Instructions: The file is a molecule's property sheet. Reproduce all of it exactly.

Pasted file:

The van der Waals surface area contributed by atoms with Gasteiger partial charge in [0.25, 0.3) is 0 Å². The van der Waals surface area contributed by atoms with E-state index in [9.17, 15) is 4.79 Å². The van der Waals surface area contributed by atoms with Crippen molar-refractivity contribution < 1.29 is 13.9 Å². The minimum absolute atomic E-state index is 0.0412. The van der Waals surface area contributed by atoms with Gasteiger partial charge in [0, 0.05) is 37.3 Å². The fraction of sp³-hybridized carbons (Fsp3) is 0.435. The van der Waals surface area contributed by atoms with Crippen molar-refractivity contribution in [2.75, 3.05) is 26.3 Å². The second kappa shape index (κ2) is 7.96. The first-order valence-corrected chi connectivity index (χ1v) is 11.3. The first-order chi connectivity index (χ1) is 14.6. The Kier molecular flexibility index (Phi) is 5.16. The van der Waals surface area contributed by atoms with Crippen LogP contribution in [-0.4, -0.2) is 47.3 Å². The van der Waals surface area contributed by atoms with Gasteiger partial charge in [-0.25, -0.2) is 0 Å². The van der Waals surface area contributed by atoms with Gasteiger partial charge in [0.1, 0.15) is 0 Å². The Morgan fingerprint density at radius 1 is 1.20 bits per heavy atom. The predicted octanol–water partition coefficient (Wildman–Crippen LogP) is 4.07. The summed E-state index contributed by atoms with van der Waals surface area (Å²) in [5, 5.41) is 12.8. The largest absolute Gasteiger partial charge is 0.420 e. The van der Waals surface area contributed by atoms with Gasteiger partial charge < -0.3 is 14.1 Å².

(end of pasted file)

The van der Waals surface area contributed by atoms with Gasteiger partial charge in [0.25, 0.3) is 0 Å². The van der Waals surface area contributed by atoms with E-state index in [9.17, 15) is 4.79 Å². The van der Waals surface area contributed by atoms with Crippen molar-refractivity contribution < 1.29 is 13.9 Å². The minimum absolute atomic E-state index is 0.0412. The van der Waals surface area contributed by atoms with Gasteiger partial charge in [0, 0.05) is 37.3 Å². The fraction of sp³-hybridized carbons (Fsp3) is 0.435. The van der Waals surface area contributed by atoms with Crippen molar-refractivity contribution in [2.75, 3.05) is 26.3 Å². The second kappa shape index (κ2) is 7.96. The first-order valence-corrected chi connectivity index (χ1v) is 11.3. The first-order chi connectivity index (χ1) is 14.6. The Kier molecular flexibility index (Phi) is 5.16. The van der Waals surface area contributed by atoms with Crippen LogP contribution in [-0.4, -0.2) is 47.3 Å². The van der Waals surface area contributed by atoms with Gasteiger partial charge in [-0.25, -0.2) is 0 Å². The van der Waals surface area contributed by atoms with Gasteiger partial charge in [0.1, 0.15) is 0 Å². The Morgan fingerprint density at radius 1 is 1.20 bits per heavy atom. The predicted octanol–water partition coefficient (Wildman–Crippen LogP) is 4.07. The summed E-state index contributed by atoms with van der Waals surface area (Å²) in [5, 5.41) is 12.8. The largest absolute Gasteiger partial charge is 0.420 e. The van der Waals surface area contributed by atoms with Gasteiger partial charge < -0.3 is 14.1 Å².